Foreign Direct Investment in R&D

The EU is currently losing R&D investment to other countries. In 2001 the net outflow of R&D funding from the EU amounted to over six billion euro. The Commission thinks that the FP7 can provide the necessary framework conditions to attract more foreign R&D investment.

Foreign Direct Investment (FDI) is investment of foreign assets directly into a domestic company's structures, equipment, and organisations. It does not include foreign investment into the stock markets.

FDI in Research and Development (R&D) means investment in creative work undertaken systematically to increase the stock of knowledge and its application - including basic research, applied research, and experimental development. 

The 1980s saw a boost in international co-operation in R&D and large multinational entreprises increasingly started to spread R&D activities outside their home countries. Strategic alliances and co-opearation have helped enterprise to access foreign technologies and markets, to minimise risks and to overcome the (often high) costs of technological development. 

Today's increasingly global economy has lead to the internationalisation of research and development (R&D). Until now, crossborder flows of R&D have mainly been (currently 80 per cent) confined to the United States, Japan and Europe. This tendency now seems to be changing in favour of countries such as China, India and Brazil.


Drivers of foreign corporate R&D

Foreign Direct Investment (FDI) in R&D has two different motivations: doing 'adaptive' R&D and getting access to 'state-of-the-art' knowledge.  The 'adaptive' R&D modifies products, processes and technologies according to local needs and supports foreign production facilities. Getting access to 'state-of-the-art' knowledge means that companies invest in foreign countries with a view to benefiting from excellent, local research and researchers.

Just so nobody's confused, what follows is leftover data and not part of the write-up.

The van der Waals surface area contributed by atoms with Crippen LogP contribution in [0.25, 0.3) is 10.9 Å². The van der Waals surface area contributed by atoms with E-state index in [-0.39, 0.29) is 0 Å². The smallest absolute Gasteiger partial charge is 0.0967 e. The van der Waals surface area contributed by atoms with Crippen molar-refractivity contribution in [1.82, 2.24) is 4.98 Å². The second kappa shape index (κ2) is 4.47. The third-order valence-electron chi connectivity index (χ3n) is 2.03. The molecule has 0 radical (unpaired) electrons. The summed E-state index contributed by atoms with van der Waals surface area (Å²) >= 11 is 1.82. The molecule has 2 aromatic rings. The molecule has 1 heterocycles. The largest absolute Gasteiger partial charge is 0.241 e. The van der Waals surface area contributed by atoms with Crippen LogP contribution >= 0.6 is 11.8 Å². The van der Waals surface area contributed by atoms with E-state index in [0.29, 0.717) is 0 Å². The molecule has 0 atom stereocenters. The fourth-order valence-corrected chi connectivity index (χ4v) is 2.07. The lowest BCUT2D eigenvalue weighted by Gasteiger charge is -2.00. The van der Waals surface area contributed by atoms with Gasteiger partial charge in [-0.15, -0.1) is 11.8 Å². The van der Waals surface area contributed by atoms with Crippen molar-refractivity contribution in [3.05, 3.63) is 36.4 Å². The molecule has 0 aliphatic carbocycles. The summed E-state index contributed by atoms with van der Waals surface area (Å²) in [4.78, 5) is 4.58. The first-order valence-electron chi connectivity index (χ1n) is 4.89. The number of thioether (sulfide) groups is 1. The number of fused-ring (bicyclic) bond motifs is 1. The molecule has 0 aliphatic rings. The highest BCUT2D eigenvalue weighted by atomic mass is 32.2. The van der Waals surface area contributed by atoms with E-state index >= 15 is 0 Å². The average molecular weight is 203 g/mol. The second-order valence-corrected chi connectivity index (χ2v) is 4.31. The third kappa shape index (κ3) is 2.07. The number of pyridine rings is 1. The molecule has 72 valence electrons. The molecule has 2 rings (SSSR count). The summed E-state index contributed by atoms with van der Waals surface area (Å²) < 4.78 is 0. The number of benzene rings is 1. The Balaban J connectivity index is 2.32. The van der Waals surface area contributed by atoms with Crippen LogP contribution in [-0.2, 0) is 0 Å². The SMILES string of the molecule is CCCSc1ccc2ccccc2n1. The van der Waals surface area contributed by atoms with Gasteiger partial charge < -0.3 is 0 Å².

It seems that FDI positively affects the growth of recipient countries as it decreases the costs of R&D through stimulating innovation. Policies to attract FDI have accordingly increased in importance and become a source of competition among developed and developing countries. 


Factors attracting FDI

Traditional factors attracting foreign direct investment include access to natural resources, markets, and low-cost labour. 

Other, more recent determinants and methods used by policymakers to attract FDI include:

  • targeted financial incentives, such as tax concessions, cash grants and specific subsidies;
  • improvement of domestic infrastructure and local skills base to meet the demands and expectations of foreign investors;
  • improvement of the general business climate of a country by decreasing administrative barriers and cutting red tape;
  • creation of state agencies to help investors complete administrative paperwork and to promote FDI generally; 
  • international governing arrangements to increase a country's attractiveness as an investment location. 

According to a study conducted by the Dutch Ministry of Economic Affairs among company executives, the most 
critical location factors
for FDI in R&D are:

  • availability of qualified people (the most important factor);
  • international accessibility;
  • world-class character of knowledge institutions (centres of excellence);
  • co-operation between firms and knowledge institutions;
  • quality of ICT/telecom infrastructure.

The costs do not seem to be a principal determining factor in decisions to invest in foreign R&D facilities. Access to markets, skilled people, facilities and standards count more. 

The United States is often given as an example of an attractive location for foreign R&D investors because of:

  • a large homogeneous market;
  • close links to top US universities and research labs assuring scientific and technological expertise and potential R&D spillovers;   
  • innovative environment, where the commercialisation of inventions is easier;
  • quality of life attracting qualified expatriated workers;
  • dynamic and rather loosely regulated labour market.

The availability of a skilled workforce and the increasing number of consumers in the former eastern bloc, China and India is making these regions increasingly attractive for business R&D. Business sector increasingly perceives India as an R&D hub for a wide range of industries.


And Europe?

The Commission thinks that the Seventh Framework Programme for Research and Technological Development (FP7) can provide the necessary framework conditions to attract foreign R&D investment. Indeed, among other things, the current proposal for FP7 envisages:

  • strengthening, quantitatively and qualitatively, the human potential in research and technology in Europe and 
  • creation of European poles of excellence.